11. ^ "Ultratop.be – Electric Light Orchestra – Don't Bring Me Down" (in Dutch). Ultratop 50. Retrieved 1 June 2013.
  12. ^ "Radio 2 Top 30 : 6 oktober 1979" (in Dutch). Top 30. Retrieved 14 July 2014. 
  13. ^ CHART NUMBER 1181 – Saturday, September 01, 1979 at the Wayback Machine (archived 29 July 2007). CHUM. Retrieved 14 July 2014.
  14. ^ "Top RPM Singles: Issue 6839a." RPM. Library and Archives Canada. Retrieved 1 June 2013.
  15. ^ "InfoDisc : Tous les Titres par Artiste" (in French). InfoDisc. Select "Electric Light Orchestra" from the artist drop-down menu. Retrieved 14 July 2014. 
  16. ^ "Officialcharts.de – Electric Light Orchestra – Don't Bring Me Down". GfK Entertainment. Retrieved 1 June 2013.
  17. ^ "The Irish Charts – Search Results – Don't Bring Me Down". Irish Singles Chart. Retrieved 6 March 2013.
  18. ^ "Nederlandse Top 40 – Electric Light Orchestra - Don't Bring Me Down search results" (in Dutch) Dutch Top 40. Retrieved 1 June 2013.
  19. ^ "Dutchcharts.nl – Electric Light Orchestra – Don't Bring Me Down" (in Dutch). Single Top 100. Retrieved 1 June 2013.
  20. ^ "Charts.org.nz – Electric Light Orchestra – Don't Bring Me Down". Top 40 Singles. Retrieved 1 June 2013.
  21. ^ "South African Rock Lists Website SA Charts 1969 – 1989 Acts (E)". Rock.co.za. Retrieved 29 April 2013. 
  22. ^ Salaverri, Fernando (September 2005). Sólo éxitos: año a año, 1959–2002 (in Spanish) (1st ed.). Spain: Fundación Autor-SGAE. ISBN 84-8048-639-2. 
  23. ^ "Swisscharts.com – Electric Light Orchestra – Don't Bring Me Down". Swiss Singles Chart.
  24. ^ CASH BOX Top 100 Singles – Week ending SEPTEMBER 22, 1979 at the Wayback Machine (archived 5 February 2011). Cash Box magazine. Retrieved 14 July 2014.
  25. ^ RECORD WORLD 1979 at the Wayback Machine (archived 11 May 2005). Record World. Geocities.com. Retrieved 14 July 2014.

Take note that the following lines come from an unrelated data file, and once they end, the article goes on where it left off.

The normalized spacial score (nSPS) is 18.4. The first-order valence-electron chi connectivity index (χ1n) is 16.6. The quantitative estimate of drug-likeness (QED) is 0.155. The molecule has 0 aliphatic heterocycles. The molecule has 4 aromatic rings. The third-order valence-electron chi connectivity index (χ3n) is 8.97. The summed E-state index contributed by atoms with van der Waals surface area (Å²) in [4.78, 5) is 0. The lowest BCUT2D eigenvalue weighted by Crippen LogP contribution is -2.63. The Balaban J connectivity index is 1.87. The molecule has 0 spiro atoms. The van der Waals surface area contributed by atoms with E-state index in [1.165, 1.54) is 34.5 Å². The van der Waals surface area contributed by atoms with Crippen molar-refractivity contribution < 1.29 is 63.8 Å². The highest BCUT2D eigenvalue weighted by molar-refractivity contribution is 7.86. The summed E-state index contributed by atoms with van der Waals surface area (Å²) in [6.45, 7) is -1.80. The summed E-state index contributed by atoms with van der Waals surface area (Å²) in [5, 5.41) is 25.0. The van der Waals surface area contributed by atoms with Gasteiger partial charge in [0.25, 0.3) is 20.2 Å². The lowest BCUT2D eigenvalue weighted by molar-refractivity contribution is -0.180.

26. ^ "Forum – ARIA Charts: Special Occasion Charts – Top 100 End of Year AMR Charts – 1970s". Australian-charts.com. Hung Medien. Retrieved 14 July 2014. 
  27. ^ "Jaaroverzichten 1979" (in Dutch). Ultratop. Hung Medien. Retrieved 14 July 2014. 
  28. ^ "Top Singles – Volume 32, No. 13, December 22, 1979". RPM. Library and Archives Canada. Retrieved 14 July 2014. 
  29. ^ "Single Top 100 1979" (PDF) (in Dutch). Dutch Top 40. Retrieved 14 July 2014. 
  30. ^ "Jaaroverzichten – Single 1979" (in Dutch). Single Top 100. Hung Medien. Retrieved 14 July 2014. 
  31. ^ "Top 100 Hits for 1979". The Longbored Surfer. Retrieved 14 July 2014. 
  32. ^ The CASH BOX Year-End Charts: 1979 at the Wayback Machine (archived 25 August 2012). Cash Box magazine. Retrieved 14 July 2014.
  33. ^ "British single certifications – ELO – Don't Bring Me Down". British Phonographic Industry.  Enter Don't Bring Me Down in the field Search. Select Title in the field Search by. Select single in the field By Format. Click Go
  34. ^ "American single certifications – Electric Light Orchestra – Don_t Bring Me Down". Recording Industry Association of America.  If necessary, click Advanced, then click Format, then select Single, then click SEARCH

External links[edit]